For the Rapids City Times
MADISON – Wisconsin Rapids Public Schools (WRPS) is one of sixty-four school districts and consortiums sharing $3.25 million in state grant funding to provide school-based mental health services.
All of the funded projects involve collaboration with community mental health providers and other stakeholders to create comprehensive support systems for children, youth, and families.
The new, competitive grant program attracted proposals from 141 applicants, representing 182 school districts and charter schools and requesting more than $8 million. Grants fund activities for the 2018-19 school year and range from just over $11,000 to the grant maximum of $75,000.
WRPS is one of the districts receiving the maximum grant of $75,000.
“Expanding and enhancing services to ensure our students are mentally and emotionally healthy is necessary prior to being able to legitimately address academic needs; this grant award will help to better address student mental health issues district-wide through staff training and increased access to mental health resources for our students,” said WRPS School Superintendent Craig Broeren.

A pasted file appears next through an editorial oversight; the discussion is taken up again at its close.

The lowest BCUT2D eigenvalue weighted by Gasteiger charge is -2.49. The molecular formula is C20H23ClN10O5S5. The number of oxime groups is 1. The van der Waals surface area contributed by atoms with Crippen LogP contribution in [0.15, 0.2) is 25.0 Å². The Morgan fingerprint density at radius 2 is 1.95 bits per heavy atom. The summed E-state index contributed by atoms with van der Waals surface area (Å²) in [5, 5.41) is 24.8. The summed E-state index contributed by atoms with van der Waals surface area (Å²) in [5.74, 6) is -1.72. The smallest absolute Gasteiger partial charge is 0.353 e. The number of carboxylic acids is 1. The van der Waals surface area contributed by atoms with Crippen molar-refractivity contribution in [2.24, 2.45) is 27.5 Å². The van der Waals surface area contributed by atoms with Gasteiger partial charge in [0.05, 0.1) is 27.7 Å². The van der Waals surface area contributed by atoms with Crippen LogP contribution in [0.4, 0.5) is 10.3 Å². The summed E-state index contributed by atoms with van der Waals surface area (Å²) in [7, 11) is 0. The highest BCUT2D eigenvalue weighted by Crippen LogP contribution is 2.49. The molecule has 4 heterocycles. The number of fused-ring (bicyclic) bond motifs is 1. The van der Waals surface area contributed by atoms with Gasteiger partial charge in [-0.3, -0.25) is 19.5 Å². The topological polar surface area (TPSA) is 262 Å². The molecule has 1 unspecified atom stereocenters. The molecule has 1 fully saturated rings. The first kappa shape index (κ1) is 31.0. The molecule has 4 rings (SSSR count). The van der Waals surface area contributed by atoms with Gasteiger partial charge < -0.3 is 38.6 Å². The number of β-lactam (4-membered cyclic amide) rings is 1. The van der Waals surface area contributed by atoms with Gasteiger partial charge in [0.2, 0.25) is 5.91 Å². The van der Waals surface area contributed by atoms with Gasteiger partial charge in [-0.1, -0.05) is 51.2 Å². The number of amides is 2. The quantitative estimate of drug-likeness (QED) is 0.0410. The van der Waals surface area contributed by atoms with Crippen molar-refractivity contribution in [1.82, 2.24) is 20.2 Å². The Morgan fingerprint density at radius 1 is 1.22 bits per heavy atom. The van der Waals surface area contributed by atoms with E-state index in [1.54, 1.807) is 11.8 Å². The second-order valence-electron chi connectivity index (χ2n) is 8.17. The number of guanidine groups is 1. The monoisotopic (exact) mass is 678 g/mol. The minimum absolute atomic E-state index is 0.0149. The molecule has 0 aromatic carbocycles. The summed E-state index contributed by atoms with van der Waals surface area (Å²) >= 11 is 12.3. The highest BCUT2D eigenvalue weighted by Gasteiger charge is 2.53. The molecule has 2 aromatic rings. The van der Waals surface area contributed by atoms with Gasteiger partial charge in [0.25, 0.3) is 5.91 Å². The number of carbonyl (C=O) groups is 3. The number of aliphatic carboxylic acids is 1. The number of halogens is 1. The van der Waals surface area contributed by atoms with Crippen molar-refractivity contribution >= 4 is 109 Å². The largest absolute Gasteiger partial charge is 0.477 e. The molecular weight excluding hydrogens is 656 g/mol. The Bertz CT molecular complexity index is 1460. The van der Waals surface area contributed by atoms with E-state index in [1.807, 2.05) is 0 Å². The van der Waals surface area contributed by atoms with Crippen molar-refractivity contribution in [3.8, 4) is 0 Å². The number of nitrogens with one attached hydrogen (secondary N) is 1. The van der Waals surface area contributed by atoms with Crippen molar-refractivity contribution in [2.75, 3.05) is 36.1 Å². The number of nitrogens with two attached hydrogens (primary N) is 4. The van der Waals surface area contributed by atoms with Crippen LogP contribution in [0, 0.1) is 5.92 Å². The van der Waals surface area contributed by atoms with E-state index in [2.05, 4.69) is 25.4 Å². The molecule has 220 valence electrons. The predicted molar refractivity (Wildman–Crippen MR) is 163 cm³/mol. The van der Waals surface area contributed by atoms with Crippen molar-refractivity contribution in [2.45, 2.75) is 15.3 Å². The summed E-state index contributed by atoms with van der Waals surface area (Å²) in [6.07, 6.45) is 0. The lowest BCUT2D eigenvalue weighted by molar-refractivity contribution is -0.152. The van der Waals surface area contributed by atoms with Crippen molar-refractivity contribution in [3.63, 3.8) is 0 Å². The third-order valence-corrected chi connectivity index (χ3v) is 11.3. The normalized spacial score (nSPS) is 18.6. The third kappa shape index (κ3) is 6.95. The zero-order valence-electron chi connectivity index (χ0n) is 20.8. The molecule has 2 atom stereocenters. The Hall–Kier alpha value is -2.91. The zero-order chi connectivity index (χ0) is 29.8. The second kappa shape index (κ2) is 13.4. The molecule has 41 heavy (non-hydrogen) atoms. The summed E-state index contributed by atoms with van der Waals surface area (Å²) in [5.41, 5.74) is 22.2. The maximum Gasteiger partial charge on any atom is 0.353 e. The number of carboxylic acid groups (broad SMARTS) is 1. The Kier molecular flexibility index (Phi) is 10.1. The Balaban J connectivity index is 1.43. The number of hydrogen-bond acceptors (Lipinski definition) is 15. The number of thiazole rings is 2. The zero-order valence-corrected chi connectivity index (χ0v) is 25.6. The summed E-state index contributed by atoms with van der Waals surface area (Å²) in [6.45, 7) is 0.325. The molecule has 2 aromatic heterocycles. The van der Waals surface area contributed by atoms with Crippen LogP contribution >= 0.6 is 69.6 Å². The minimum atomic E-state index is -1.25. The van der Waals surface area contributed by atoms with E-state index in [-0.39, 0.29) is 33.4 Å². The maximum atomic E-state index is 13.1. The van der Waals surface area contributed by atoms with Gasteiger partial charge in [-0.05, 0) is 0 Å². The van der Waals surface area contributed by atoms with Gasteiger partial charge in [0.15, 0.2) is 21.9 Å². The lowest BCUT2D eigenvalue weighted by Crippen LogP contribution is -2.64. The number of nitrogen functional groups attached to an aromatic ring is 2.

“In a given year, one in five students face a mental health issue, with more than 80 percent of incidents going untreated. Those students who do get help, more often than not, receive it through their school,” said State Superintendent Tony Evers. “This grant is a good start toward student mental health needs. But, we absolutely must do more to address student mental health so our kids have the support they need to be successful in school and eventually their communities.”
Students deal with the same mental health issues as adults, such as anxiety, depression, self-harm, and substance abuse. Whether treated or not, these problems can tie into major challenges found in schools: chronic absence, low achievement, disruptive behavior, and dropping out.
Grant applicants conducted a local needs assessment along with their community partners to focus the proposal. Additionally, applicants had to demonstrate how parents, caregivers, and families would be involved in the project. Grant funds may be used for a variety of services on a continuum from universal wellness activities for an entire school to intensive intervention for students in crisis.